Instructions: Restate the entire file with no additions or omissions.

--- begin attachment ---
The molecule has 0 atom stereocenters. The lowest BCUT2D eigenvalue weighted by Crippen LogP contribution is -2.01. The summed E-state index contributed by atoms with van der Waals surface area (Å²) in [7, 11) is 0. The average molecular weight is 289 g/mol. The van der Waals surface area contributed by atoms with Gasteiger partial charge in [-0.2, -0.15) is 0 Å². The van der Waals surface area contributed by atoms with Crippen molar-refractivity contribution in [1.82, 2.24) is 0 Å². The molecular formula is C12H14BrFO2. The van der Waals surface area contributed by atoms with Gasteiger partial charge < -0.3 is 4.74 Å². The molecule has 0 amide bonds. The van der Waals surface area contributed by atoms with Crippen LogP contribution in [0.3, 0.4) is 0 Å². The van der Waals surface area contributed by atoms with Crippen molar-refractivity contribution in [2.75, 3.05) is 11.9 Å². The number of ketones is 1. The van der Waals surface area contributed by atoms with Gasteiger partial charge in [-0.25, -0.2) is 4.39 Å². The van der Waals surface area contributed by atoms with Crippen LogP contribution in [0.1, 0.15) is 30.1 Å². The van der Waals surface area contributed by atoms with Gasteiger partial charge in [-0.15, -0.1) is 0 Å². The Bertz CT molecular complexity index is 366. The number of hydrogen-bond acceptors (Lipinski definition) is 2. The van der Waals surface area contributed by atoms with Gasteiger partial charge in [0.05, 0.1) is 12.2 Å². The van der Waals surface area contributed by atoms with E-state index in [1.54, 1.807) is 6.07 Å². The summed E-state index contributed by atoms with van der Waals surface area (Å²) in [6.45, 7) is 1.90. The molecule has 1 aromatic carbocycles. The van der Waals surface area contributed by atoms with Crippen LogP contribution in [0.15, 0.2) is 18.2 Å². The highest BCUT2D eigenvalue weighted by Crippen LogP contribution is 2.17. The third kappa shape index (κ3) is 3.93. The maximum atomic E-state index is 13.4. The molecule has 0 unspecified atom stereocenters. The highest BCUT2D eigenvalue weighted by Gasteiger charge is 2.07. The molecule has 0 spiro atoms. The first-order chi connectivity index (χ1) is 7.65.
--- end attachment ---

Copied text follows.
The molecule has 0 atom stereocenters. The lowest BCUT2D eigenvalue weighted by Crippen LogP contribution is -2.01. The summed E-state index contributed by atoms with van der Waals surface area (Å²) in [7, 11) is 0. The average molecular weight is 289 g/mol. The van der Waals surface area contributed by atoms with Gasteiger partial charge in [-0.2, -0.15) is 0 Å². The van der Waals surface area contributed by atoms with Crippen molar-refractivity contribution in [1.82, 2.24) is 0 Å². The molecular formula is C12H14BrFO2. The van der Waals surface area contributed by atoms with Gasteiger partial charge < -0.3 is 4.74 Å². The molecule has 0 amide bonds. The van der Waals surface area contributed by atoms with Crippen LogP contribution in [0.3, 0.4) is 0 Å². The van der Waals surface area contributed by atoms with Crippen molar-refractivity contribution in [2.75, 3.05) is 11.9 Å². The number of ketones is 1. The van der Waals surface area contributed by atoms with Gasteiger partial charge in [-0.25, -0.2) is 4.39 Å². The van der Waals surface area contributed by atoms with Crippen LogP contribution in [0.1, 0.15) is 30.1 Å². The van der Waals surface area contributed by atoms with Gasteiger partial charge in [-0.15, -0.1) is 0 Å². The Bertz CT molecular complexity index is 366. The number of hydrogen-bond acceptors (Lipinski definition) is 2. The van der Waals surface area contributed by atoms with Gasteiger partial charge in [0.05, 0.1) is 12.2 Å². The van der Waals surface area contributed by atoms with E-state index in [1.54, 1.807) is 6.07 Å². The summed E-state index contributed by atoms with van der Waals surface area (Å²) in [6.45, 7) is 1.90. The molecule has 1 aromatic carbocycles. The van der Waals surface area contributed by atoms with Crippen LogP contribution in [0.15, 0.2) is 18.2 Å². The highest BCUT2D eigenvalue weighted by Crippen LogP contribution is 2.17. The third kappa shape index (κ3) is 3.93. The maximum atomic E-state index is 13.4. The molecule has 0 unspecified atom stereocenters. The highest BCUT2D eigenvalue weighted by Gasteiger charge is 2.07. The molecule has 0 spiro atoms. The first-order chi connectivity index (χ1) is 7.65.